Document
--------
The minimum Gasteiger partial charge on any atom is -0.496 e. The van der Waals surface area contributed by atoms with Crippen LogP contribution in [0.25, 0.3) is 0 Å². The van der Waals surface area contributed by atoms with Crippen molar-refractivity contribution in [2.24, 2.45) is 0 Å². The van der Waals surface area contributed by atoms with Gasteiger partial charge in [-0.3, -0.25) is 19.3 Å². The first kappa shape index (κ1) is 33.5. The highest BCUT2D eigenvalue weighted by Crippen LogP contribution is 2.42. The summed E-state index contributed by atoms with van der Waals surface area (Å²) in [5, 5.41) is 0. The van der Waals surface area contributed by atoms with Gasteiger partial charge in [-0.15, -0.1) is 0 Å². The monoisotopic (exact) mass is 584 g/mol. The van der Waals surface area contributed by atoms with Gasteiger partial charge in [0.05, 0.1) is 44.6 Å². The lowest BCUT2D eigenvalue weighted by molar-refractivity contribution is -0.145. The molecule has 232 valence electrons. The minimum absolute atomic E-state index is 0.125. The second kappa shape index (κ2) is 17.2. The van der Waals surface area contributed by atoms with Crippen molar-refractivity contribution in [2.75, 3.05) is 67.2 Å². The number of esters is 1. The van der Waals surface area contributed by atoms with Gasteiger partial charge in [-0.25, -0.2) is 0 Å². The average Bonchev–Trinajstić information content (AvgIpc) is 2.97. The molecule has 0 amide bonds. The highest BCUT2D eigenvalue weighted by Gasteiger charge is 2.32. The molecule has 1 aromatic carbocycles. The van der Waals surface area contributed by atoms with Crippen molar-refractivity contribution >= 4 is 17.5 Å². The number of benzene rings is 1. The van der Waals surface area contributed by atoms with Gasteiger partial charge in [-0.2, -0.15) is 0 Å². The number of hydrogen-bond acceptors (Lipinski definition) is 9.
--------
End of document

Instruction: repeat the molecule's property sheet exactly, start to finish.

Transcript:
The minimum Gasteiger partial charge on any atom is -0.496 e. The van der Waals surface area contributed by atoms with Crippen LogP contribution in [0.25, 0.3) is 0 Å². The van der Waals surface area contributed by atoms with Crippen molar-refractivity contribution in [2.24, 2.45) is 0 Å². The van der Waals surface area contributed by atoms with Gasteiger partial charge in [-0.3, -0.25) is 19.3 Å². The first kappa shape index (κ1) is 33.5. The highest BCUT2D eigenvalue weighted by Crippen LogP contribution is 2.42. The summed E-state index contributed by atoms with van der Waals surface area (Å²) in [5, 5.41) is 0. The van der Waals surface area contributed by atoms with Gasteiger partial charge in [-0.15, -0.1) is 0 Å². The monoisotopic (exact) mass is 584 g/mol. The van der Waals surface area contributed by atoms with Gasteiger partial charge in [0.05, 0.1) is 44.6 Å². The lowest BCUT2D eigenvalue weighted by molar-refractivity contribution is -0.145. The molecule has 232 valence electrons. The minimum absolute atomic E-state index is 0.125. The second kappa shape index (κ2) is 17.2. The van der Waals surface area contributed by atoms with Crippen molar-refractivity contribution in [2.75, 3.05) is 67.2 Å². The number of esters is 1. The van der Waals surface area contributed by atoms with Gasteiger partial charge in [-0.25, -0.2) is 0 Å². The average Bonchev–Trinajstić information content (AvgIpc) is 2.97. The molecule has 0 amide bonds. The highest BCUT2D eigenvalue weighted by Gasteiger charge is 2.32. The molecule has 1 aromatic carbocycles. The van der Waals surface area contributed by atoms with Crippen molar-refractivity contribution >= 4 is 17.5 Å². The number of benzene rings is 1. The van der Waals surface area contributed by atoms with Gasteiger partial charge in [-0.2, -0.15) is 0 Å². The number of hydrogen-bond acceptors (Lipinski definition) is 9.